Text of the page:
From the beginning, the Bulgarians assumed a leading role in the BCF. In Sofia, May–June 1922, the question of the "autonomy of Macedonia, Dobruja and Thrace was raised by Vasil Kolarov and was backed by Dimitrov, the Bulgarian delegate who presided over the meeting. The Greek delegate asked for a postponement as he was reluctant to approve a motion that was not on the agenda. In December 1923, Balkan Communist Federation held its 5th Conference in Moscow. In 1924 the Comintern entered negotiations about collaboration between the communists and the Internal Macedonian Revolutionary Organization (IMRO), Internal Thracian Revolutionary Organisation (ITRO) and Internal Dobrujan Revolutionary Organisation (IDRO) and the creation of a united revolutionary movements. The idea for a new unified organizations was supported by the Soviet Union, which saw a chance for using this well developed revolutionary movements to spread revolution in the Balkans and destabilize the Balkan monarchies. The so-called May Manifesto of 6 May 1924 was issued in which the objectives of the unified Macedonian liberation movement were presented: independence and unification of partitioned Macedonia, fighting all the neighbouring Balkan monarchies, forming a Balkan Communist Federation and cooperation with the Soviet Union. In 1925, a left wings named Internal Macedonian Revolutionary Organization (United), Dobrujan Revolutionary Organisation and Internal Thracian Organization, respectively, seceded from the main organizations under the influence of the Bulgarian Communist Party. This wings militated for a Soviet Republics, which would either be part of a "Balkan Communist Federation". The Bulgarian Communist Party was compelled by Joseph Stalin to accept the formation of Macedonian, Thracian and Dobrujan nations in order to include those new separate states in the Balkan Communist Federation.[4][5][6] Later even a resolution of the Balkan Communist Federation for the recognition of a Macedonian ethnicity was issued on January 7, 1934, by the Balkan Secretariat of the Comintern. It was accepted by the Political Secretariat in Moscow on January 11, 1934, and approved by the Executive Committee of the Comintern.

The Communist Party of Greece (KKE) delegate Nikolaos Sargologos signed the motion without central authorisation; instead of returning to Athens, he emigrated to the United States. The KKE political organ and newspaper, Rizospastis, was against the motion because it saw it as good for BCP in Bulgaria but disastrous for the KKE in Greece. The KKE found the BCF's position on Macedonia difficult but briefly went along with it. In June 1924, at its 5th meeting, it recognised "the Macedonian people" and in December 1924, it endorsed the motion for "a united and independent Macedonia and a united and independent Thrace" with the perspective of entering into a union within a Balkan federation "against the national and social yoke of the Greek and Bulgarian bourgeoisie". However, in 1928 it suffered a crushing defeat at the Greek elections, especially in Greek Macedonia. By 1927, dissentions within the KKE made the motion untenable and in March, the KKE conference watered it down, calling for autodetermination of the Macedonians until they join a "Balkan Soviet Socialist Federation" and only for "a section of Macedonia (Florina area) inhabited by Slavomacedonians[7]" (Holevas 1992). By 1935, it simply called for "equal rights to all" due to the "change of the national composition of the Greek part of Macedonia" and hence because "the LeninistStalinist principle of self-determination demands the substitution of the old slogan". The Communist Party of Yugoslavia (YCP) had its own problems and dissentions; fears of Serbianisation of the party and of the Vardar Banovina, whose inhabitants felt closer (though not necessarily identified) to Bulgaria than the Kingdom of Yugoslavia. The YCP followed the KKE example in 1936.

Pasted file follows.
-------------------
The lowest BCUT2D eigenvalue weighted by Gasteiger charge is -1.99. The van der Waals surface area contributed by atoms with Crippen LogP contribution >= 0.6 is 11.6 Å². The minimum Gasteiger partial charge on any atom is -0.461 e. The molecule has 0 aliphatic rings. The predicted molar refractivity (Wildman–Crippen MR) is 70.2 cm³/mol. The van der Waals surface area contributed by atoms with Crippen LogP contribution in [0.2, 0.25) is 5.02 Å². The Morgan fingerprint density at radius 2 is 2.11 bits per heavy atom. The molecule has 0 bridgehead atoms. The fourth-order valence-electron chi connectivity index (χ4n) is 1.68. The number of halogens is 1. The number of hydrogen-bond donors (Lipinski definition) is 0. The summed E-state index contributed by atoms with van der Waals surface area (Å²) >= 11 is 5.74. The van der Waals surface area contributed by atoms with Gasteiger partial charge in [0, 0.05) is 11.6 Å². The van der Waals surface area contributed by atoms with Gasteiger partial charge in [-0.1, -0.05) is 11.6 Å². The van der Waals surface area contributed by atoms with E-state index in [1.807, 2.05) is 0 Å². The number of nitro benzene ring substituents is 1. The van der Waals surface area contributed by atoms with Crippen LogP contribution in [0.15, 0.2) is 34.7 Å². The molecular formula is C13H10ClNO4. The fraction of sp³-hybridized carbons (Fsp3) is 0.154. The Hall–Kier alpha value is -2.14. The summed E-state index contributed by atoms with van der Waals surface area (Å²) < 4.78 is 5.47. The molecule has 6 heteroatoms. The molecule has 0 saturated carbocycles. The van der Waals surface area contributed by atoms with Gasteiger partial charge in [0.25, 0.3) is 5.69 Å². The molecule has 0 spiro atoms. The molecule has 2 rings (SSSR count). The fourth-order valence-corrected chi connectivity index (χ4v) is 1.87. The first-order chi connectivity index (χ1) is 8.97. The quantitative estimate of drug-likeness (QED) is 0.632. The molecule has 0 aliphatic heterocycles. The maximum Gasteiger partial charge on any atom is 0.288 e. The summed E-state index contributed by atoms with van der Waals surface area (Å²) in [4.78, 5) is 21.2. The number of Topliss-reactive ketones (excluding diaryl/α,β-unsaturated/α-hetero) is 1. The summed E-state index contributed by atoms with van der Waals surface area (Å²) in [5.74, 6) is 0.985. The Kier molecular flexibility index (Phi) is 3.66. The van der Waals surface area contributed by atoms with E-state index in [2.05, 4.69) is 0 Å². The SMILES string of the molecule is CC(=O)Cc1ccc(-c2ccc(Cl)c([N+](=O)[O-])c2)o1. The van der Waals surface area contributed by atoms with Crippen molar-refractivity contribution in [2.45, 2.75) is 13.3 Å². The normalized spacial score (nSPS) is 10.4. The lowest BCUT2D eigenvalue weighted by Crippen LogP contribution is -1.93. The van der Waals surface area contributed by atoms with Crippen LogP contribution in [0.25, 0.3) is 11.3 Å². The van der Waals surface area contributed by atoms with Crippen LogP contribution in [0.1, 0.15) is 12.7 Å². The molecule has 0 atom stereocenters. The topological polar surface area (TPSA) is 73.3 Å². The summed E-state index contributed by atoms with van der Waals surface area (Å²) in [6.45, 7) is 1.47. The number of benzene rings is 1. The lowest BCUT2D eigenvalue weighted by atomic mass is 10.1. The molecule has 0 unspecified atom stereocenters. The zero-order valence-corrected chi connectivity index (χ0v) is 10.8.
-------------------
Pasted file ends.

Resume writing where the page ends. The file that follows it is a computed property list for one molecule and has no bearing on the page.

In 1936 the left wings of IMRO, ITRO and IDRO were incorporated by regional principle into the Balkan Communist Parties.

Period after Comintern (1943–)[edit]

As result, for a short period after the Second World War, the Yugoslav and Bulgarian Communist leaders Josip Broz Tito and Georgi Dimitrov worked on a project to merge their two countries into a Balkan Federative Republic. As a concession to the Yugoslavian side, Bulgarian authorities agreed to the recognition of a distinct Macedonian ethnicity and language as part of their own population in the Bulgarian part of geographical Macedonia. This was one of the conditions of the Bled Agreement, signed between Yugoslavia and Bulgaria on 1 August 1947. In November 1947, pressured by both the Yugoslavs and the Soviets, Bulgaria also signed a treaty of friendship with Yugoslavia.[8][9] The Bulgarian president Georgi Dimitrov was sympathetic to the Macedonian Question.[10] The Bulgarian government Communist party was compelled once again to adapt its stand to Soviet interests in the Balkans.[9] The policies resulting from the agreement were reversed after the Tito–Stalin split in June 1948, when Bulgaria, being subordinated to the interests of the Soviet Union, was forced to take a stance against Yugoslavia.[11]

See also[edit]

References[edit]

  1. ^ Balkan federation: a history of the movement toward Balkan unity in modern times, Smith College studies in history, Leften Stavros Stavrianos, Archon Books, 1964, p. 149.
  2. ^ Georgi Dimitrov. "The Significance of the Second Balkan Conference". Archived from the original on 4 September 2006. Retrieved August 2, 2006. 
  3. ^ http://www.okde.org/keimena/vag_kout_balkan_inter_0603_en.htm
  4. ^ v, Joseph. The Communist Party of Bulgaria; Origins and Development, 1883–1936. Columbia University Press. p. 126. 
  5. ^ A. Cook, Bernard (2001). Europe Since 1945: An Encyclopedia. Taylor & Francis. p. 810. ISBN 0-8153-4058-3. 
  6. ^ Coenen-Huther, Jacques (1996). Bulgaria at the Crossroads. Nova Publishers. p. 166. ISBN 1-56072-305-X. 
  7. ^ At the time the term "Slavomacedonian" was not considered offensive: the Greek Helsinki Monitor reports that the term, "was accepted by the community itself". However, today the term has pejorative connotations.
  8. ^ Niel Simpson, Macedonia;Its Disputed History,Aristoc Press.1994
  9. ^ a b Ramet, Pedro (1989). Religion and Nationalism in Soviet and East European Politics. Duke University Press. p. 374. ISBN 0-8223-0891-6. 
  10. ^ Neil, Simpson (1994). Macedonia; Its disputed history. Aristoc Press. p. 89. ISBN 0-646-20462-9. 
  11. ^ Stavrianos, L. (1964)
  • E. Kofos (1964) Nationalism and Communism in Macedonia; Thessaloniki, Institute of Balkan Studies